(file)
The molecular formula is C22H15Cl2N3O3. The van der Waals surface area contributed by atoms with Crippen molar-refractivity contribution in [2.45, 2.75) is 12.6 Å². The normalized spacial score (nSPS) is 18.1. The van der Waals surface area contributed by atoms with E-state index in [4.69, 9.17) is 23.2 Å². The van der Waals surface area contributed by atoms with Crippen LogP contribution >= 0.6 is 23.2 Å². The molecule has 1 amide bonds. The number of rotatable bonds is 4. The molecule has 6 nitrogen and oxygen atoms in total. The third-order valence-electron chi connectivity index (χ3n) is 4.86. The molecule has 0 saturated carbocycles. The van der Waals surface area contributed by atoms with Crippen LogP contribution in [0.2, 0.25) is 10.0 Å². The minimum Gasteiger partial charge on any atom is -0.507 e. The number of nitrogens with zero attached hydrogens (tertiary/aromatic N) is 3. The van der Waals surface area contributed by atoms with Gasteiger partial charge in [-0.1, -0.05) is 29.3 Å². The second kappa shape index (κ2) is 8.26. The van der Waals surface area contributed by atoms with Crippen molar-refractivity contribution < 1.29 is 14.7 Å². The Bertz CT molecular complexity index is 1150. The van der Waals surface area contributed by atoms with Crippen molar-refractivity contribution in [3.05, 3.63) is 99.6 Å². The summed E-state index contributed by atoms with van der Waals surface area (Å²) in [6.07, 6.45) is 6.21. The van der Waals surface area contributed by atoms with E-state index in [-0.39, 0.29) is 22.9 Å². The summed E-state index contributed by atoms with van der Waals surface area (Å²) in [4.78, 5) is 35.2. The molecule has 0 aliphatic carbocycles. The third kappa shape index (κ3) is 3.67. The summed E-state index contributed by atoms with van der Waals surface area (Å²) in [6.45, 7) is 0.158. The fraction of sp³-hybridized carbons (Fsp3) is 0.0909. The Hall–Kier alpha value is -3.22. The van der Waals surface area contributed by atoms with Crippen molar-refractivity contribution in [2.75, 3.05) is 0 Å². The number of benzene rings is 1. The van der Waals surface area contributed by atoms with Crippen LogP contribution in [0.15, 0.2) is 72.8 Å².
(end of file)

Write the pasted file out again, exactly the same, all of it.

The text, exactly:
The molecular formula is C22H15Cl2N3O3. The van der Waals surface area contributed by atoms with Crippen molar-refractivity contribution in [2.45, 2.75) is 12.6 Å². The normalized spacial score (nSPS) is 18.1. The van der Waals surface area contributed by atoms with E-state index in [4.69, 9.17) is 23.2 Å². The van der Waals surface area contributed by atoms with Crippen LogP contribution >= 0.6 is 23.2 Å². The molecule has 1 amide bonds. The number of rotatable bonds is 4. The molecule has 6 nitrogen and oxygen atoms in total. The third-order valence-electron chi connectivity index (χ3n) is 4.86. The molecule has 0 saturated carbocycles. The van der Waals surface area contributed by atoms with Crippen LogP contribution in [0.2, 0.25) is 10.0 Å². The minimum Gasteiger partial charge on any atom is -0.507 e. The number of nitrogens with zero attached hydrogens (tertiary/aromatic N) is 3. The van der Waals surface area contributed by atoms with Gasteiger partial charge in [-0.1, -0.05) is 29.3 Å². The second kappa shape index (κ2) is 8.26. The van der Waals surface area contributed by atoms with Crippen molar-refractivity contribution < 1.29 is 14.7 Å². The Bertz CT molecular complexity index is 1150. The van der Waals surface area contributed by atoms with Crippen molar-refractivity contribution in [3.05, 3.63) is 99.6 Å². The summed E-state index contributed by atoms with van der Waals surface area (Å²) in [6.07, 6.45) is 6.21. The van der Waals surface area contributed by atoms with E-state index in [-0.39, 0.29) is 22.9 Å². The summed E-state index contributed by atoms with van der Waals surface area (Å²) in [4.78, 5) is 35.2. The molecule has 0 aliphatic carbocycles. The third kappa shape index (κ3) is 3.67. The summed E-state index contributed by atoms with van der Waals surface area (Å²) in [6.45, 7) is 0.158. The fraction of sp³-hybridized carbons (Fsp3) is 0.0909. The Hall–Kier alpha value is -3.22. The van der Waals surface area contributed by atoms with Crippen molar-refractivity contribution in [2.75, 3.05) is 0 Å². The number of benzene rings is 1. The van der Waals surface area contributed by atoms with Crippen LogP contribution in [0.15, 0.2) is 72.8 Å².